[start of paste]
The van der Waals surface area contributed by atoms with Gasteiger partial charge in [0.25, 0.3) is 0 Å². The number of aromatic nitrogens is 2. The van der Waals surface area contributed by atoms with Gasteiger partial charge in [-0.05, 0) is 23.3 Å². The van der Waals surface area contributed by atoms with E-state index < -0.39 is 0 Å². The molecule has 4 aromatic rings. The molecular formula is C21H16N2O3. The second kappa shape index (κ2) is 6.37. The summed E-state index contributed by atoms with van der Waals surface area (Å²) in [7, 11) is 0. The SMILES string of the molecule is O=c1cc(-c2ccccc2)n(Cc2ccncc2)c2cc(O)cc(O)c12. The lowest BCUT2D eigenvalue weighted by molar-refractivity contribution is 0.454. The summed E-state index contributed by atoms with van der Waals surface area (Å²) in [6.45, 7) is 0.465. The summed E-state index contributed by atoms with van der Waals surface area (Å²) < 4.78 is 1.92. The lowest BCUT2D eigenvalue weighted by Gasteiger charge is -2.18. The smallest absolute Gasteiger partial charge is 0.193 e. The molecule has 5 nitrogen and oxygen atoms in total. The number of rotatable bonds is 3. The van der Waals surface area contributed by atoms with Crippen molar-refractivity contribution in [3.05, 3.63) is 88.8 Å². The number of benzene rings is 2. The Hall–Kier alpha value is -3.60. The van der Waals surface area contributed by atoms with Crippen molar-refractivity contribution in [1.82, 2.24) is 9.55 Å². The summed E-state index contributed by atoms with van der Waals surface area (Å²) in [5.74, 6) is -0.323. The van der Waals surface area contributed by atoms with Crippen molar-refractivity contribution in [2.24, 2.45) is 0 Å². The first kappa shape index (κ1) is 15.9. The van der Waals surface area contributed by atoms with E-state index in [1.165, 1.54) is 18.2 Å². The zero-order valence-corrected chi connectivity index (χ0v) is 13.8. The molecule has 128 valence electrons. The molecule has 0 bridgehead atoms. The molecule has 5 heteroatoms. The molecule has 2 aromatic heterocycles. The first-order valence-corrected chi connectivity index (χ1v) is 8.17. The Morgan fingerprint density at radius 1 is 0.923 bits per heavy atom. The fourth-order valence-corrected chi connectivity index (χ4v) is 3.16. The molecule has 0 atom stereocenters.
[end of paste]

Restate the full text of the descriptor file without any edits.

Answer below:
The van der Waals surface area contributed by atoms with Gasteiger partial charge in [0.25, 0.3) is 0 Å². The number of aromatic nitrogens is 2. The van der Waals surface area contributed by atoms with Gasteiger partial charge in [-0.05, 0) is 23.3 Å². The van der Waals surface area contributed by atoms with E-state index < -0.39 is 0 Å². The molecule has 4 aromatic rings. The molecular formula is C21H16N2O3. The second kappa shape index (κ2) is 6.37. The summed E-state index contributed by atoms with van der Waals surface area (Å²) in [7, 11) is 0. The SMILES string of the molecule is O=c1cc(-c2ccccc2)n(Cc2ccncc2)c2cc(O)cc(O)c12. The lowest BCUT2D eigenvalue weighted by molar-refractivity contribution is 0.454. The summed E-state index contributed by atoms with van der Waals surface area (Å²) in [6.45, 7) is 0.465. The summed E-state index contributed by atoms with van der Waals surface area (Å²) < 4.78 is 1.92. The lowest BCUT2D eigenvalue weighted by Gasteiger charge is -2.18. The smallest absolute Gasteiger partial charge is 0.193 e. The molecule has 5 nitrogen and oxygen atoms in total. The number of rotatable bonds is 3. The van der Waals surface area contributed by atoms with Crippen molar-refractivity contribution in [3.05, 3.63) is 88.8 Å². The number of benzene rings is 2. The Hall–Kier alpha value is -3.60. The van der Waals surface area contributed by atoms with Crippen molar-refractivity contribution in [1.82, 2.24) is 9.55 Å². The summed E-state index contributed by atoms with van der Waals surface area (Å²) in [5.74, 6) is -0.323. The van der Waals surface area contributed by atoms with Crippen molar-refractivity contribution in [2.24, 2.45) is 0 Å². The first kappa shape index (κ1) is 15.9. The van der Waals surface area contributed by atoms with E-state index in [1.165, 1.54) is 18.2 Å². The zero-order valence-corrected chi connectivity index (χ0v) is 13.8. The molecule has 128 valence electrons. The molecule has 0 bridgehead atoms. The molecule has 5 heteroatoms. The molecule has 2 aromatic heterocycles. The first-order valence-corrected chi connectivity index (χ1v) is 8.17. The Morgan fingerprint density at radius 1 is 0.923 bits per heavy atom. The fourth-order valence-corrected chi connectivity index (χ4v) is 3.16. The molecule has 0 atom stereocenters.